We didn't mean to have a dessert, but you tell me how to refuse a salty chocolate peanut bar with candied peanuts, peanut butter gelato, sea salt, and caramel. We're both suckers for that delish mix of salt and sweet, and this dish totally delivered, if it surprised in looks--the plate actually comes with little rectangular chocolates, the rest of the ingredients strewn pleasantly about.Which we only wished we could have, perhaps sipping an Emerald City or two, but we needed to take that yellow brick 101 back to Santa Barbara.

Tuesday, January 18, 2011

Salume, Salami … Let’s Call the Whole Thing App

Michael Graham knows cheese, if you please, but it turns out he knows his salumi and Apples pretty well, too. That’s why, while most people in town are familiar with him as the co-owner with his wife, Kathryn, of the indispensable C’est Cheese (825 Santa Barbara St., 965-0318,, people might not know that this October he launched an Apple iPhone app for Salumi, the Italian word for any cured meat. So if you don’t know your salami from your salumi, you might want to purchase this handy guide to more than 100 cured meats and some other related gourmet items.

Want to read the rest, then go read it at the Indy's site.

And be sure to get a load of commenter number 1....egads, sorry I am willing to trumpet something from our provincial burg....

Wednesday, January 12, 2011

Eating Up the Edible Institute

Sometimes it’s easy for a foodie to think it’s an Edible world, and we’re all just lucky to chow down in it. That’s because Edible Communities—-with more than 60 now in North America—helped to lead us into a more local, sustainable, delicious life. Here in town we’ve got Edible Santa Barbara, ably edited by Krista Harris and gorgeously designed by Steve Brown. But that’s not all: For January 29 and 30, we also will be the home to the second annual Edible Institute, a weekend jam-packed with panels, esteemed guests, writerly wisdom, hands-on workshops, and, of course, a food and drink gala.

Want to read the rest, then go read it at the Indy's site.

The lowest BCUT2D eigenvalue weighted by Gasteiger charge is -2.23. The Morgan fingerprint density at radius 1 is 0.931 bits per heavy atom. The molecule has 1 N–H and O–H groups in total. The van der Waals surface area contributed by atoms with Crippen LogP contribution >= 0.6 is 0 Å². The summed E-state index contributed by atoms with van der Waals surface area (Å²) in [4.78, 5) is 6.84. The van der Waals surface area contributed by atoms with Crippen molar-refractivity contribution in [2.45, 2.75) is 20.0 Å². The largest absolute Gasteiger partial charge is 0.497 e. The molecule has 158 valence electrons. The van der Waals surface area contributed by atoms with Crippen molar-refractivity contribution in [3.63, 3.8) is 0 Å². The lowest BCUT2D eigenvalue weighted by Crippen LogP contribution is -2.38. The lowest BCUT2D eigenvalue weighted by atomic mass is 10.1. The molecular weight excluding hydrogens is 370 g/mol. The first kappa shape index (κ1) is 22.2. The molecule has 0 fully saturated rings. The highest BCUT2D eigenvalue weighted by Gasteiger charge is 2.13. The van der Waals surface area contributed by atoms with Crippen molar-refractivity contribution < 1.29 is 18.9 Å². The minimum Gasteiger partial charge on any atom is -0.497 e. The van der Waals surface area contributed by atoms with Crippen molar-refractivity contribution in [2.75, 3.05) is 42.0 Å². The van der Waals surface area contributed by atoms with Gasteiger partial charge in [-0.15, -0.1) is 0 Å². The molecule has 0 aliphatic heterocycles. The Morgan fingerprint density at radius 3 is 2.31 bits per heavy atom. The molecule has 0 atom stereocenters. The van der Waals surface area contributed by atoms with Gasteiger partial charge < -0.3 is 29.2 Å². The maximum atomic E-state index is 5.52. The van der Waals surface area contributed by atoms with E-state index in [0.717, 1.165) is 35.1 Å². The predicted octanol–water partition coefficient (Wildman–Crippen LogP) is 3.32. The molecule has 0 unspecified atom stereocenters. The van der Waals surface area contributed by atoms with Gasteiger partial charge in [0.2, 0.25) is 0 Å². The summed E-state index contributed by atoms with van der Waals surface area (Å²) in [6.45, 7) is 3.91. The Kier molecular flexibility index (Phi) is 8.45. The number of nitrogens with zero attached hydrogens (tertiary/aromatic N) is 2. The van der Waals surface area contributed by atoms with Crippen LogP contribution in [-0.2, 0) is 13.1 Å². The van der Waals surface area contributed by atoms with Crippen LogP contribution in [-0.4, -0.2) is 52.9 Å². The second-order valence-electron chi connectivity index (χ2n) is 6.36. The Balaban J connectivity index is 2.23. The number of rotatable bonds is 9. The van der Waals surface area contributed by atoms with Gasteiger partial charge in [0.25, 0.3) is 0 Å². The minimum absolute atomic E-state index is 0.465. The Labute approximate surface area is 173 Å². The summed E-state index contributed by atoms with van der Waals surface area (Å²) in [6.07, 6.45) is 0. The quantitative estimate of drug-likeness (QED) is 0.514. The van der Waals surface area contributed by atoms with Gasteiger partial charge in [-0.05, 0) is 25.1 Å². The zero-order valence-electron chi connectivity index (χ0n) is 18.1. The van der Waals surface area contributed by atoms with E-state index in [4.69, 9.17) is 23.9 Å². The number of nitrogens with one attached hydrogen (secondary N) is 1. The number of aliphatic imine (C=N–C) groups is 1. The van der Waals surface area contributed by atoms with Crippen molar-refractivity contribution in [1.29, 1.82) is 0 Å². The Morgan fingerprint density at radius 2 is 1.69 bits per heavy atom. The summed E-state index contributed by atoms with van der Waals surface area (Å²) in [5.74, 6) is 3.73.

Monday, January 3, 2011

Certainly Yes at Serrano

Our baby Batali experience at Otto wasn't our only attempt to sup supremely at Vegas' ample chef-ly teat (more tasty than any showgirl's, plus there's no rhinestones in the way and you don't get pummeled by a bouncer); we also skipped Picasso at the Bellagio and its at cheapest $113 per person, no liquor, tax, or tip prix fixe and instead visited Picasso chef Julian Serrano's new spot in the new Aria, named after his old self--Julian Serrano. (Note on that website that while Serrano is the star of two videos, the chef is Jose Picazo--no man is ever really in two kitchens at once.) Sure enough, it's a mid-priced bargain, for we feasted--shared 3 tapas, 1 paella for two, both had cappucinos, and then shared a churros and chocolate dessert, oh, plus a bottle of Vina Nora Albarino--for $134 pre-tip. Not cheap, but totally luxurious.

For, after all, two tickets to Spain are expensive. This wasn't Spain, but had a lively urban hip vibe, just off the humming Aria lobby and filled with bold colors that might seem either tacky or dated but somehow stayed firmly festive without going confetti-riotous. The service did that magic trick of being highly professional and still warm enough--eager to advise, when asked, willing to downsell on the wine list when our first request wasn't available. (Yes, in Vegas.) That Vina Nora was priced at $31, about a 100% markup, but for Vegas, a bargain that would leave Bugsy spinning in his grave, especially given it has a recent Wine Spectator 80th best wine of the year cache. (Do believe the hype, btw.)

As for the food, it was a wonderful mix of the straightforward/traditional--a Spanish tortilla of potato, egg, and onion that was a marvel of full flavor and simplicity--to a tempura Ahi sat alongside a magnificent fine dice avocado salad that was sort of reconstructed guacamole and then a wasabi foam that is the first foam I've eaten that both made sense and didn't seem like drool on the plate.

The avocado rooted the meal in a Spanish/Mexican tradition, the wasabi pulled the flavors to Asia, and then the super fresh Ahi tied it all in a rich fishy bow. A lovely dish. Even those tamari streaks made delicious sense for tempura brushing.

As for the paella, it was particularly striking as the one we ordered was solely fish-filled. My pescatarian partner often has to eschew paella with its traditional chicken and chorizo, but this one was fair game, as it was gameless, you might say. And completely scrumptious to the last grain crusted to the paella pan. Of course those slightly crunchy, crusty pieces are the best to score, as they attest to the transformations rice can go through to become something more than mush. Not that we did anything to avoid the seafood, a perfectly done melange of calamari, shrimp, mussels, monkish, all set off in some roasted vegetables and that saffron seductiveness that is the bright yellow hallmark of paella.

Finally, despite being full, I could not resist the temptation of churros and a chocolate that promised some chili heat. This photo should explain the brilliance of the dish...

Yep, the chocolate comes with a chili in it, a clever hint as to the slow warmth that built from the luscious chocolate (of course a bunch of it got eaten just with a spoon) and then those looped churros, as you might be able to tell, are a bit thinner than most, meaning they're more crisp fried yumminess than most too. So while the dish starts with humble roots, it steps up without showing off or going to inedible places for art's sake.

Julian Serrano is a place for fun and pleasure, what every kind of hot spot could only wish to be.